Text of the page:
In 2013, WHO’s specialized cancer agency, the International Agency for Research on Cancer (IARC) classified outdoor air pollution and one of its major components, particulate matter (PM), as carcinogenic to human beings. (However, exposure needs to be considered in apportioning risk): http://www.euro.who.int/en/health-topics/environment-and-health/air-quality/news/news/2013/10/outdoor-air-pollution-a-leading-environmental-cause-of-cancer-deaths). The information provided by Cancer Research UK is also worth reading. In regard to air pollution and cancer they say: 'Based on a large European study, researchers think that 5 to 7% of lung cancers in non smokers are due to outdoor air pollution.' See http://www.cancerresearchuk.org/cancer-help/type/lung-cancer/about/lung-cancer-risks-and-causes
Nitrogen Dioxide/ Oxides of Nitrogen
Nitrogen oxide (NO) and nitrogen dioxide (NO2) gas are present in diesel exhaust emissions from cars, buses and trucks. Usually, nitrogen oxide quickly reacts to form nitrogen dioxide. In pollution episodes, nitrogen dioxide forms part of the pollution haze on the horizon. Nitrogen dioxide is associated with a number of health problems, and its concentration in ambient air is regulated by law. Levels of nitrogen dioxide regularly breach these limits in our towns and cities. In 2013, the World Heath Organisation (Europe) reviewed the health effects of nitrogen dioxide exposure and retained recommendations for limits of its concentration in ambient air.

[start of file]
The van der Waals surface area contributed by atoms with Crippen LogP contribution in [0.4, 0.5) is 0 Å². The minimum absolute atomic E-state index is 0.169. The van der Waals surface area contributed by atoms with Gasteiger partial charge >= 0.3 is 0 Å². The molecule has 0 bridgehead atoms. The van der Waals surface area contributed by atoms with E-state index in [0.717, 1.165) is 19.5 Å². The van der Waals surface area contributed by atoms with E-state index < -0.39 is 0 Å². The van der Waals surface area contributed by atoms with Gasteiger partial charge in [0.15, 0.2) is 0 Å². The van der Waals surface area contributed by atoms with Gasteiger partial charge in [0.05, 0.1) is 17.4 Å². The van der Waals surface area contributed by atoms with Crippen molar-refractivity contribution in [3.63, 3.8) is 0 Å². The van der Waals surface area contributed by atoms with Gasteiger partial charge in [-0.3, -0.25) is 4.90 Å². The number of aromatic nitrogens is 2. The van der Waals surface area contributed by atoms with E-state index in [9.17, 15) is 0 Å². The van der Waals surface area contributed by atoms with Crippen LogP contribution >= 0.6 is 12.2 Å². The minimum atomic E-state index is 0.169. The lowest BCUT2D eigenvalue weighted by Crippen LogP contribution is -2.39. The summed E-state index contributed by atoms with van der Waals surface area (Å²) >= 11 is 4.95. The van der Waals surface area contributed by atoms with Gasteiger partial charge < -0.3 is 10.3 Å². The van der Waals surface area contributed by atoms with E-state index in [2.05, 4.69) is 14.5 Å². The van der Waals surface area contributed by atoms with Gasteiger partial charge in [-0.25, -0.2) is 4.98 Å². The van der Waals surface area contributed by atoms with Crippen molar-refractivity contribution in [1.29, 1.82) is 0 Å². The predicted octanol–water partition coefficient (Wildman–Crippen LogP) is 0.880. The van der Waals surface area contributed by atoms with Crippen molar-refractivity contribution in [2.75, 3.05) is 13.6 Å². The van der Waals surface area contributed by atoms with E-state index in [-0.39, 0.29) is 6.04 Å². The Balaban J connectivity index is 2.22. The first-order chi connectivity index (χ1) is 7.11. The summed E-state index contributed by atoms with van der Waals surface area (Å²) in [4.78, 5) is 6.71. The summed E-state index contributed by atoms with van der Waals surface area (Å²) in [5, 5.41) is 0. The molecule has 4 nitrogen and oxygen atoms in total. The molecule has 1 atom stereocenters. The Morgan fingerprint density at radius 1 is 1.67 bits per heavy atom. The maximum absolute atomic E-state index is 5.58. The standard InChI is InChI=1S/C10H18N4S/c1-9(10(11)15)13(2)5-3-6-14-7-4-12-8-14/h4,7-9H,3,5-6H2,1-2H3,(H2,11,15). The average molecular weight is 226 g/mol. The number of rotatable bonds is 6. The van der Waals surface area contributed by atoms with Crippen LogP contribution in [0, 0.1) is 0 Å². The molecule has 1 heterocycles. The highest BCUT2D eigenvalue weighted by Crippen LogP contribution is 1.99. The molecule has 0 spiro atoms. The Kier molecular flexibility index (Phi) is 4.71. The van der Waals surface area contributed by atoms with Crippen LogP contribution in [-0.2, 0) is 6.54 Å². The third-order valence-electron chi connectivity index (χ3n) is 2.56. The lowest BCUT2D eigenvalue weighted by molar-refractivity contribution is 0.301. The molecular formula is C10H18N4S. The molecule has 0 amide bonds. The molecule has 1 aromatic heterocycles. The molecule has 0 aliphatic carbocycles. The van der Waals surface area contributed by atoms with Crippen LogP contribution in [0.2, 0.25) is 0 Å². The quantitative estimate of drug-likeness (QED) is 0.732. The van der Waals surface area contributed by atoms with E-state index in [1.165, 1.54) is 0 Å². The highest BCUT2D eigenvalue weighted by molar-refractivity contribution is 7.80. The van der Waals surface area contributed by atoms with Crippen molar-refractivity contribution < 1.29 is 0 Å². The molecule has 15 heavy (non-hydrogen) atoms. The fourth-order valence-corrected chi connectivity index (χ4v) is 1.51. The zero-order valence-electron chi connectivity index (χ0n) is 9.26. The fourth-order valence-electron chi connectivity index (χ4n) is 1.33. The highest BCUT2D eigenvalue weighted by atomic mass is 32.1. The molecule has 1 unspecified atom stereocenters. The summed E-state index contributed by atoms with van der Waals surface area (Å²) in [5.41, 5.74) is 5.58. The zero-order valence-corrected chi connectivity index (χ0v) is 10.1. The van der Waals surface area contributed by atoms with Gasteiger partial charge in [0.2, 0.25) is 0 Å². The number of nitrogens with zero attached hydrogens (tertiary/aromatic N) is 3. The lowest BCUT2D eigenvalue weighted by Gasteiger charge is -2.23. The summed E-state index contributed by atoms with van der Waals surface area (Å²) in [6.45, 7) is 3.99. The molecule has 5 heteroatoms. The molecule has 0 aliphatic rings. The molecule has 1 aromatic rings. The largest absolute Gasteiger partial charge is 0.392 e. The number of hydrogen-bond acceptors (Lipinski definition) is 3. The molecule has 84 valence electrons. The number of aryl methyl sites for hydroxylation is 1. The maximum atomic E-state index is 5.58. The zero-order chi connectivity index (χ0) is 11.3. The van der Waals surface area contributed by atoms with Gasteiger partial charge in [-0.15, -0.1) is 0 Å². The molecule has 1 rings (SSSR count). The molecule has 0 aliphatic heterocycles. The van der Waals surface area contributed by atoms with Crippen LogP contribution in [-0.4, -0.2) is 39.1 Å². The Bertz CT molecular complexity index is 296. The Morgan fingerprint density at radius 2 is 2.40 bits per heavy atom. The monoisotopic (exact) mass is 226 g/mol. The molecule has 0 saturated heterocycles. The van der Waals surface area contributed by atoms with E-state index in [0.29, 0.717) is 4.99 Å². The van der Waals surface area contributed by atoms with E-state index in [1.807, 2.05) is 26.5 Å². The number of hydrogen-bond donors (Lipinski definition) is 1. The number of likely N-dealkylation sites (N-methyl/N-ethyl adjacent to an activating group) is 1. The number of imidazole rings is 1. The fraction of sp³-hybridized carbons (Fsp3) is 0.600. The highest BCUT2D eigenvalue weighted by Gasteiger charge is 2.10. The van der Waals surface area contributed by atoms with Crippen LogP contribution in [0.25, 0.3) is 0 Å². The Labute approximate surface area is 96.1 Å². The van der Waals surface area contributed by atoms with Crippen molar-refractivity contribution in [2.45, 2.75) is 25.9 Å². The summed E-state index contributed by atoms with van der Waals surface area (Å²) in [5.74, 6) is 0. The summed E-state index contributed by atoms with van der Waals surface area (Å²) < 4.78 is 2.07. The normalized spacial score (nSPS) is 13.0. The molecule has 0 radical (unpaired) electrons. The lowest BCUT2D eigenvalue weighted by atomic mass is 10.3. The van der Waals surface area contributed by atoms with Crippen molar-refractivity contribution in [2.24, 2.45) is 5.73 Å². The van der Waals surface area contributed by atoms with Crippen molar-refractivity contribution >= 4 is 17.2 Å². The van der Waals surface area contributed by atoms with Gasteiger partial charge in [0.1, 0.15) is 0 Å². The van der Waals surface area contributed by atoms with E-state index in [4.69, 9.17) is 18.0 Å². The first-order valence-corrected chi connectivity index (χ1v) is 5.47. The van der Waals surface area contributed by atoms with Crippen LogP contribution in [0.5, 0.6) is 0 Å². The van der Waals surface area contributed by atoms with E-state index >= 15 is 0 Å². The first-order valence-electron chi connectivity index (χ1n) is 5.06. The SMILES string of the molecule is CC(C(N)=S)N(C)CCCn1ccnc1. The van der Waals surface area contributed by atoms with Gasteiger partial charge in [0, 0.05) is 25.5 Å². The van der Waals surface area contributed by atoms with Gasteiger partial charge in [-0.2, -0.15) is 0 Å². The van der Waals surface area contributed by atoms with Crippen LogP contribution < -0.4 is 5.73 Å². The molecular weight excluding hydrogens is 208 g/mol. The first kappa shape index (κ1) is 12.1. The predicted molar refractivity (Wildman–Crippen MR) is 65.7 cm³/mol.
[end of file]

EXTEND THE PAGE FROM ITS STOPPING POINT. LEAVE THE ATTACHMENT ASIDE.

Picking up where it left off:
Further information about NO2 air pollution: COMEAP Nitrogen dioxide: health effects of exposure (12 March 2015); and also in the WHO Europe - 2013 review http://www.euro.who.int/en/health-topics/environment-and-health/air-quality/publications/2013/review-of-evidence-on-health-aspects-of-air-pollution-revihaap-project-final-technical-report
Ozone is a gas which is formed by a photo-chemical reaction: chemicals – including oxides of nitrogen and other chemicals react together in the presence of sunlight (ultra-violet light). Unlike other air pollutants, it is usually higher rural areas, and greater in summer than winter. Ozone may travel large distances including between countries. The smogs of the 1950s in Los Angles were ozone, and at times concentrations were so high that it 'melted' car tyres. However, in modern times in the UK, concentrations are lower but can still cause irritation to airways. During a pollution episode, high levels of ozone may worsen asthma or trigger asthma attacks.
Other air pollutants